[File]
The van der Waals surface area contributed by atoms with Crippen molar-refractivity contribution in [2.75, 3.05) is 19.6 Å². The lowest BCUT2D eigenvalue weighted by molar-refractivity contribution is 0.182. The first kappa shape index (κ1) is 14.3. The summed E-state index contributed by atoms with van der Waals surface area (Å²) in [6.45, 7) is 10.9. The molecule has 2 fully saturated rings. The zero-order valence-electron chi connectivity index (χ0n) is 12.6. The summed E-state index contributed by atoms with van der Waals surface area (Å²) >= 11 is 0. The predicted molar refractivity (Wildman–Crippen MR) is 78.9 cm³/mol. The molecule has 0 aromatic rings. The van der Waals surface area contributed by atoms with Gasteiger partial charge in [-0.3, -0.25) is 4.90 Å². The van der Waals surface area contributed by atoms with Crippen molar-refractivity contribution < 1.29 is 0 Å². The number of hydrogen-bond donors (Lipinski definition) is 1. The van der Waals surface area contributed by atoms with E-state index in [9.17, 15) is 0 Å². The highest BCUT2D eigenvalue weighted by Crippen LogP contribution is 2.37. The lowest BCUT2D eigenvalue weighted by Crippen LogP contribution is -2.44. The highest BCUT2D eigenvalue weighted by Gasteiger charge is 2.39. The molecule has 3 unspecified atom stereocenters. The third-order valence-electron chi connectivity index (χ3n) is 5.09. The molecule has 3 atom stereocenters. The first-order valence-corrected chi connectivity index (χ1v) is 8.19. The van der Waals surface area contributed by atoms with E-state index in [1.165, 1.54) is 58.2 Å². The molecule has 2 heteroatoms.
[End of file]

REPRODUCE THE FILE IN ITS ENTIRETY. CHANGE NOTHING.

The van der Waals surface area contributed by atoms with Crippen molar-refractivity contribution in [2.75, 3.05) is 19.6 Å². The lowest BCUT2D eigenvalue weighted by molar-refractivity contribution is 0.182. The first kappa shape index (κ1) is 14.3. The summed E-state index contributed by atoms with van der Waals surface area (Å²) in [6.45, 7) is 10.9. The molecule has 2 fully saturated rings. The zero-order valence-electron chi connectivity index (χ0n) is 12.6. The summed E-state index contributed by atoms with van der Waals surface area (Å²) >= 11 is 0. The predicted molar refractivity (Wildman–Crippen MR) is 78.9 cm³/mol. The molecule has 0 aromatic rings. The van der Waals surface area contributed by atoms with Gasteiger partial charge in [-0.3, -0.25) is 4.90 Å². The van der Waals surface area contributed by atoms with Crippen molar-refractivity contribution < 1.29 is 0 Å². The number of hydrogen-bond donors (Lipinski definition) is 1. The van der Waals surface area contributed by atoms with E-state index in [9.17, 15) is 0 Å². The highest BCUT2D eigenvalue weighted by Crippen LogP contribution is 2.37. The lowest BCUT2D eigenvalue weighted by Crippen LogP contribution is -2.44. The highest BCUT2D eigenvalue weighted by Gasteiger charge is 2.39. The molecule has 3 unspecified atom stereocenters. The third-order valence-electron chi connectivity index (χ3n) is 5.09. The molecule has 3 atom stereocenters. The first-order valence-corrected chi connectivity index (χ1v) is 8.19. The van der Waals surface area contributed by atoms with E-state index in [1.165, 1.54) is 58.2 Å². The molecule has 2 heteroatoms.